How is your calendar shaped between your individual productions and the work of the studio? Zezeah: We have a variety of work that we can divide into three separate classes; the printing work occupies most of our calendar. We also set aside certain weeks for our own artistic and music-oriented works.
How do you approach the groups you think are not fit for your line?
Moklich: Although we mainly produce for aggressive music, we draw graphs for many genres. Our priority is to have an idea that excites us while creating in this field. If there is a situation that we cannot fully feel, we can choose not to do it at all.
Zezeah: There was a period in which I purposely changed my style in terms of posters and proceeded along a line that did not belong to me. Since I thought it could be compatible with many more genres, I tried to build a style that could be called less striped, colorful, and sympathetic but still composed of pessimistic compositions. However, at some point, I started to work primarily on metal music, thinking that maybe it would be proper to move on to a more specific genre to return to the complex and colorless world that I like to do again. After this point, I can advance myself technically more easily. Although I am close to a more specific type of music in terms of style, I can be flexible by changing the composition content.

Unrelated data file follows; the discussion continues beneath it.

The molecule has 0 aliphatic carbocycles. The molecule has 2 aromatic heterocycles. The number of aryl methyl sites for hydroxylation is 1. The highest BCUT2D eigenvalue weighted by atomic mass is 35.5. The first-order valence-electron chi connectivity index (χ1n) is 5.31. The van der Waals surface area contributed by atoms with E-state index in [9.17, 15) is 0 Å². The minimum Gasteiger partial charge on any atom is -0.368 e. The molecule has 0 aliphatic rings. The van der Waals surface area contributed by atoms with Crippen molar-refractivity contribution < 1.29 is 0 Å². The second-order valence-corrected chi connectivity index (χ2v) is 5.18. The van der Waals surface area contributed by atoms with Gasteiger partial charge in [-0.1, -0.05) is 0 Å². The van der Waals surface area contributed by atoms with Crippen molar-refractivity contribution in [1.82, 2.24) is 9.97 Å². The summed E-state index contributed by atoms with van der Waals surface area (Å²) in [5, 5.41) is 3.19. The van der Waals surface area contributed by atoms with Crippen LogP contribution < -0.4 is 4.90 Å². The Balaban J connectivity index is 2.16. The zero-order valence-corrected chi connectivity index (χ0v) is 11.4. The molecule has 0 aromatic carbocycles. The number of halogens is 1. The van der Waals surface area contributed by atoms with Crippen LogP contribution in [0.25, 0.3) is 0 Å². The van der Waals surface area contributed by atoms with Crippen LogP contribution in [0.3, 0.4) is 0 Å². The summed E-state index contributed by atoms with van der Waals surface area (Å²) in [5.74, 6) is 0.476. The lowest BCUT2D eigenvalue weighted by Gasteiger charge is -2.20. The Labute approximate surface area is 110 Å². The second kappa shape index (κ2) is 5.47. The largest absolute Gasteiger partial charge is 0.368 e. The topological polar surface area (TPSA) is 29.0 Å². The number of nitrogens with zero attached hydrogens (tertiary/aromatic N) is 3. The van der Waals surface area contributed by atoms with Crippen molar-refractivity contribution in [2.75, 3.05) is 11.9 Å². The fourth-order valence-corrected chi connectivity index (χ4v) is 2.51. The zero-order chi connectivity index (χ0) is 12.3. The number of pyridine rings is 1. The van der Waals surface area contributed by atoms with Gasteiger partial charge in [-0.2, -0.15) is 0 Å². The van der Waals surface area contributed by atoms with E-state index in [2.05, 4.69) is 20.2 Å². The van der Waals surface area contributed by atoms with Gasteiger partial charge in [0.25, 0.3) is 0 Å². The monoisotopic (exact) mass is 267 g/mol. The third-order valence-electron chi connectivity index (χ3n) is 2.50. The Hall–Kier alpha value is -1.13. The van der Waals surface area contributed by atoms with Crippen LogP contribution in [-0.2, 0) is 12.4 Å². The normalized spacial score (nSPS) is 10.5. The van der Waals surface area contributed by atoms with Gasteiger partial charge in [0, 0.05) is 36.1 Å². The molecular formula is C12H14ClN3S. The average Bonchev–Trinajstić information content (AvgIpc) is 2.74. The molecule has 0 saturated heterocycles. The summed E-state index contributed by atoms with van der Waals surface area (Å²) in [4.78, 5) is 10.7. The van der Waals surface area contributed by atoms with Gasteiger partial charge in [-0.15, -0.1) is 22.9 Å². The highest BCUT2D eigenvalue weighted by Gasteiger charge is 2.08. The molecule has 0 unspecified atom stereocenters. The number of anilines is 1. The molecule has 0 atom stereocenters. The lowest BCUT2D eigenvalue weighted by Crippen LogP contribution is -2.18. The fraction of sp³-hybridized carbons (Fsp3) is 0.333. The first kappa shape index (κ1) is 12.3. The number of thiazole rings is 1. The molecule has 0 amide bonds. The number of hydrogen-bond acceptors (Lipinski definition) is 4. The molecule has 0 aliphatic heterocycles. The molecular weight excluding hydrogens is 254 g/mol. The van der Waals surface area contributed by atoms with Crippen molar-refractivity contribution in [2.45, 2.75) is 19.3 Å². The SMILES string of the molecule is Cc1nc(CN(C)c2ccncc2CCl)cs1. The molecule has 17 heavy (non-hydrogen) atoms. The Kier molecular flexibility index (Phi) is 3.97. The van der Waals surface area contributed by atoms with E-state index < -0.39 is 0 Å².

At what step do you feel satisfied with your work while creating? Moklich: It's like getting caught up in the process there. The act of doing is the fun of the job; you enjoy doing the work more than the result. The result is forgotten after two days. You don't even want to see it. If you're a designer or an artist and don't enjoy the process, the pleasure time when it's over is very short. If you enjoy the action, it takes a long time to enjoy it.
Being a producer of album covers, posters and merch mean being a consumer of these products. What is your collection on this issue? Moklich: We used to collect posters, albums, books, and magazines before we opened the workshop. Personally, I primarily collect music-oriented things, but any material that can inspire me interests me. Instead of concentrating on a specific product, I do many different types of collections that appeal to my world.
Zezeah: We collect many products from the artists we print in Big Baboli and from our collectors. I've been collecting toys for years. My collection is of sad toys that no one wants to buy.